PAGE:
Updated 09 May 2024
Read time: 5 mins
article author
Written by Elle Padgham
Lead Copywriter
article author
Reviewed by Dr. Linda Simon
Team Vet
Who doesn’t love to see a black and white spotty Dalmatian running around their local dog park? While the popular Walt Disney movie may have featured a whopping 101 Dalmatians, sadly we don’t see as many as we would like to here in the UK.

This breed may be rare because there are quite a few health conditions from which they suffer. They are also a very active breed and not every family is set up to meet their needs.

Breed history

Did you know that the Dalmatian was a ‘carriage’ dog who would run alongside coaches and carriages to protect the occupiers from being harassed or mugged by passers-by? Interestingly, the wealthiest people would have the most Dalmatians and some would have up to eight dogs running along beside them.

As well as being famous as ‘coach dogs’, Dalmatians are synonymous with the fire service. They were once used to run alongside the horse-drawn fire brigades and they are now a mascot of many fire stations worldwide.

General appearance

The first thing you will notice about the Dalmatian is its unique spotty coat. Puppies are born white and then develop pigmented spots as they get a little older. While most develop black spots, it is possible for Dalmatians to have brown, grey or orange spots too.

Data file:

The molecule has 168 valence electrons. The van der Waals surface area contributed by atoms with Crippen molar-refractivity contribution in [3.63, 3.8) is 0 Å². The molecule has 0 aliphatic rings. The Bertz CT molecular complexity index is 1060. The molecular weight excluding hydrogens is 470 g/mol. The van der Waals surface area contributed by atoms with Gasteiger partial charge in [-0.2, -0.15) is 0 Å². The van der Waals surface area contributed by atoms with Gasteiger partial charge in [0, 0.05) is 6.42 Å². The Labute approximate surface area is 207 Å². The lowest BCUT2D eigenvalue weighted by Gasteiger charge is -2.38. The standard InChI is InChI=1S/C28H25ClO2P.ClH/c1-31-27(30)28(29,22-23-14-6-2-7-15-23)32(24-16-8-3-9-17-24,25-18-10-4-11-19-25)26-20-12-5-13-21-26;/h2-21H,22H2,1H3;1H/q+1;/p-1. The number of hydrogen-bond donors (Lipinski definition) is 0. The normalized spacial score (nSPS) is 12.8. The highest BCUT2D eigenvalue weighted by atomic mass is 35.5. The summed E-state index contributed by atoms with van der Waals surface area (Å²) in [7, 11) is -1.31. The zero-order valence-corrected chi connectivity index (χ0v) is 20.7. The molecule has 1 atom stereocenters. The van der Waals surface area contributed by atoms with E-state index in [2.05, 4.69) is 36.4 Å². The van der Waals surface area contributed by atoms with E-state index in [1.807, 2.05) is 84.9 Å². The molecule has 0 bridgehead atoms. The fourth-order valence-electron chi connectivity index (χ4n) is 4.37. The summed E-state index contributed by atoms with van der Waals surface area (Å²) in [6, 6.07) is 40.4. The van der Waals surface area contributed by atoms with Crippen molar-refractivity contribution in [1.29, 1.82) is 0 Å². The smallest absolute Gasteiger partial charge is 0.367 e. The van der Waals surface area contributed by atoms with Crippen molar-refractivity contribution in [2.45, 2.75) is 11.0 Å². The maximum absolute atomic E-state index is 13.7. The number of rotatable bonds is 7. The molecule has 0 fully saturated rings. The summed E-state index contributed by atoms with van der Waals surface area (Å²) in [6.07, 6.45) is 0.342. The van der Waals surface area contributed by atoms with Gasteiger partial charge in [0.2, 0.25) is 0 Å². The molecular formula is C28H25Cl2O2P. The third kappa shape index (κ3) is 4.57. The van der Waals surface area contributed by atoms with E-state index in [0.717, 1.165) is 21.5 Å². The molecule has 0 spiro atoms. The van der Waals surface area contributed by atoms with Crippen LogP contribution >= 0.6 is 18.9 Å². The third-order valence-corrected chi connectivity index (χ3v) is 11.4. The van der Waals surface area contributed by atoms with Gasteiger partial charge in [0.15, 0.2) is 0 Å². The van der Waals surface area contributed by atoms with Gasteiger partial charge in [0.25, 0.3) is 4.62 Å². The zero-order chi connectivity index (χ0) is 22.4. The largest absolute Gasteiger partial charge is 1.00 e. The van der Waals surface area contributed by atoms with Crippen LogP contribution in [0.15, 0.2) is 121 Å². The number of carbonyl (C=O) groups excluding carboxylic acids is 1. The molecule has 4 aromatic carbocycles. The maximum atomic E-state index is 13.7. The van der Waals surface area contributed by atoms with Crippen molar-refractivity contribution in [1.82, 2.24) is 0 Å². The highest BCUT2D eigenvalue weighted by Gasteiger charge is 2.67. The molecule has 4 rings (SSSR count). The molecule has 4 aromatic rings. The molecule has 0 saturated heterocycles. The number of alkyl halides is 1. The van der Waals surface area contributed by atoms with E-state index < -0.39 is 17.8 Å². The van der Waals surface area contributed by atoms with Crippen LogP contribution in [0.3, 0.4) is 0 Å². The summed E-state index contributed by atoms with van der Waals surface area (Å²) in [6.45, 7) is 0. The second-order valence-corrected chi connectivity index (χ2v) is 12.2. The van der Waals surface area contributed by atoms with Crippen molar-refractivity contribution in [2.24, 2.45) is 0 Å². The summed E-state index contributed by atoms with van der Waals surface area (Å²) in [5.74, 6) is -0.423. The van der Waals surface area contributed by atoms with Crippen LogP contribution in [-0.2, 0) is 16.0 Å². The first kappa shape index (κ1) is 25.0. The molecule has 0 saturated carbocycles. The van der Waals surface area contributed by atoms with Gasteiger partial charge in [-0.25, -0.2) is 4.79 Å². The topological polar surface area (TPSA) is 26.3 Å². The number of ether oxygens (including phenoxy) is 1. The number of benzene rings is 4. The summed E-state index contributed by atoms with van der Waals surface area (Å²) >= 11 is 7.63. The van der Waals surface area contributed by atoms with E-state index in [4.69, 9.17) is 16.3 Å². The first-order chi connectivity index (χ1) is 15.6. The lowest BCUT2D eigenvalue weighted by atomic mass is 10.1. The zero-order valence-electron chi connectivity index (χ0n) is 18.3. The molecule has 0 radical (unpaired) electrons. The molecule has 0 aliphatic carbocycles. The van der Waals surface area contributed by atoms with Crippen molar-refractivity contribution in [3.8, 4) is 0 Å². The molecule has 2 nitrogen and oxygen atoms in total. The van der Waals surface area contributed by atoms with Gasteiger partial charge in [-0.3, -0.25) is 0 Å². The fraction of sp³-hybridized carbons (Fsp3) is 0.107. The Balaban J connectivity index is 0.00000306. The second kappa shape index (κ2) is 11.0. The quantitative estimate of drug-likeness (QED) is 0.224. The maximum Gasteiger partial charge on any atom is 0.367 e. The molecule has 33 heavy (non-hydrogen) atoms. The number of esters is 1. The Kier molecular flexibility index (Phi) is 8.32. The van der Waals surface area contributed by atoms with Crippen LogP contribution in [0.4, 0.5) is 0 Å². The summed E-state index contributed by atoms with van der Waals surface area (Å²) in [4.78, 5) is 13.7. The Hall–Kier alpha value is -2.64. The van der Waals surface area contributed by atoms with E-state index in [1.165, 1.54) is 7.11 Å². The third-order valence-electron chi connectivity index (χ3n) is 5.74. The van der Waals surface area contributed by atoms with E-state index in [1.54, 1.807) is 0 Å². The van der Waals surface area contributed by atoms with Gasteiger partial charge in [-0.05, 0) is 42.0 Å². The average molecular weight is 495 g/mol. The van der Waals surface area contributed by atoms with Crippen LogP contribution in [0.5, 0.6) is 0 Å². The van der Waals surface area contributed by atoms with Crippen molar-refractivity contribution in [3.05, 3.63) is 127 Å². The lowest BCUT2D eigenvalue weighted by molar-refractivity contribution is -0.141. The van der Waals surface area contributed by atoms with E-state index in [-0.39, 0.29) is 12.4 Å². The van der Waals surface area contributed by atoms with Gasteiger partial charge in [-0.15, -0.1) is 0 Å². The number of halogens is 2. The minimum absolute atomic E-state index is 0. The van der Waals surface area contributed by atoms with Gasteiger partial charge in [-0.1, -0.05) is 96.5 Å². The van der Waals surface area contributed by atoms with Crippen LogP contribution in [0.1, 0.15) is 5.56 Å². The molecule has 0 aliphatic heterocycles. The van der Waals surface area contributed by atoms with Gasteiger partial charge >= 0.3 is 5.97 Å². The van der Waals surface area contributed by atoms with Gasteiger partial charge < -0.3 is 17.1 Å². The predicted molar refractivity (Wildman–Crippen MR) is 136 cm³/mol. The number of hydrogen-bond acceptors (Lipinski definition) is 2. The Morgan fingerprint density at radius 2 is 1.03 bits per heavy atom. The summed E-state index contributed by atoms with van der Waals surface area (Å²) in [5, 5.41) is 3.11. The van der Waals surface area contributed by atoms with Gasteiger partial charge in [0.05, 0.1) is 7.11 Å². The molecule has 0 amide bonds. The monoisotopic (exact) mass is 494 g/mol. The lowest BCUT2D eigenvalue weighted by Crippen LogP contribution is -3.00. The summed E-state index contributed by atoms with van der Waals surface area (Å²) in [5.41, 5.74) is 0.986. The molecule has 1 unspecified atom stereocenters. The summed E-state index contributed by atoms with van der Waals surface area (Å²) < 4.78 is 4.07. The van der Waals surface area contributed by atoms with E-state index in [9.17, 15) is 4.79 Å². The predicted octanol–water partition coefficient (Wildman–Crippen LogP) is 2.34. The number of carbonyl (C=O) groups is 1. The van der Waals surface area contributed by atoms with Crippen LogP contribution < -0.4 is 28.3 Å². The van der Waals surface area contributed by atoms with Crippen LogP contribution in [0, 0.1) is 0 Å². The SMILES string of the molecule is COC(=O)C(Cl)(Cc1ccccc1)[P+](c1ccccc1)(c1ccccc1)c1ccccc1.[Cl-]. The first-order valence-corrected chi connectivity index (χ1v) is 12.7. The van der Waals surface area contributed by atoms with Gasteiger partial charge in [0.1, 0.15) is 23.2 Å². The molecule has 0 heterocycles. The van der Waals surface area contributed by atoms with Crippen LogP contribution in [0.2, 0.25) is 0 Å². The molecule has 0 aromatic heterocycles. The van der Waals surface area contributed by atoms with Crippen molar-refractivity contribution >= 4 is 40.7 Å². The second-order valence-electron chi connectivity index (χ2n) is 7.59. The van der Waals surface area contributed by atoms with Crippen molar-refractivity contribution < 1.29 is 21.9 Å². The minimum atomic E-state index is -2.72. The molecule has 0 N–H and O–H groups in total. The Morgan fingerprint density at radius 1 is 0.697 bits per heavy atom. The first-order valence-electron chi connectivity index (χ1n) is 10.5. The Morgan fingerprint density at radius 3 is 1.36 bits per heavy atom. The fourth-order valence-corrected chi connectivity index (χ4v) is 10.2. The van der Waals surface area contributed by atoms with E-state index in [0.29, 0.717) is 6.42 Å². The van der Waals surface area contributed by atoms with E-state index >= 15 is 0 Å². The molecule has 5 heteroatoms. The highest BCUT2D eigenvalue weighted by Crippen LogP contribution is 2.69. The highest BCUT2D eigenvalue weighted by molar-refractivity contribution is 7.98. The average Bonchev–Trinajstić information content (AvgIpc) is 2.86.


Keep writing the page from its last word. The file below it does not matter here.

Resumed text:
Dalmatians can be a large dog and the male can grow to 61cm when measured at the withers. They are muscular and stocky and may reach weights of up to 32kg when fully grown.

They have a long and wide muzzle and their ears fold down. Their neck is long and thick while they have a deep chest and long, lean limbs. Their tail is skinny and tapers to the tip, reaching the hock.


Given their history as coach dogs, it is little wonder that some Dalmatians remain protective to this day. They have a tendency to guard their territory and can be possessive over their owners and their home. This works well for some people but others will dislike this attribute of theirs. It is important that all Dalmatians are thoroughly socialised from a young age to avoid aggression.

Most Dalmatians are energetic and sociable, eager to be part of whatever is going on, both inside and outside of the home. Though they can get along well with children, they can be rambunctious and don’t always consider that young children aren’t as sturdy as them!

Health considerations 

As is the case with a number of purebred dogs, Dalmatians suffer from a range of inherited health issues. These include:

  • Urinary Stones. Dogs who develop urinary stones may show signs such as frequent urination, bloody urine and abdominal discomfort. Oftentimes, there is a bacterial urinary infection present too. The stones that they cause are called ‘urate’ stones and affected dogs should be fed a prescription low purine diet.
  • Deafness. It isn’t uncommon for white breeds to be deaf due to the lack of melanocytes in the inner ear. All Dalmatian pups should have their hearing tested. While deafness is something that most cope well with, those that are deaf require extra care and should never be allowed off lead when outside.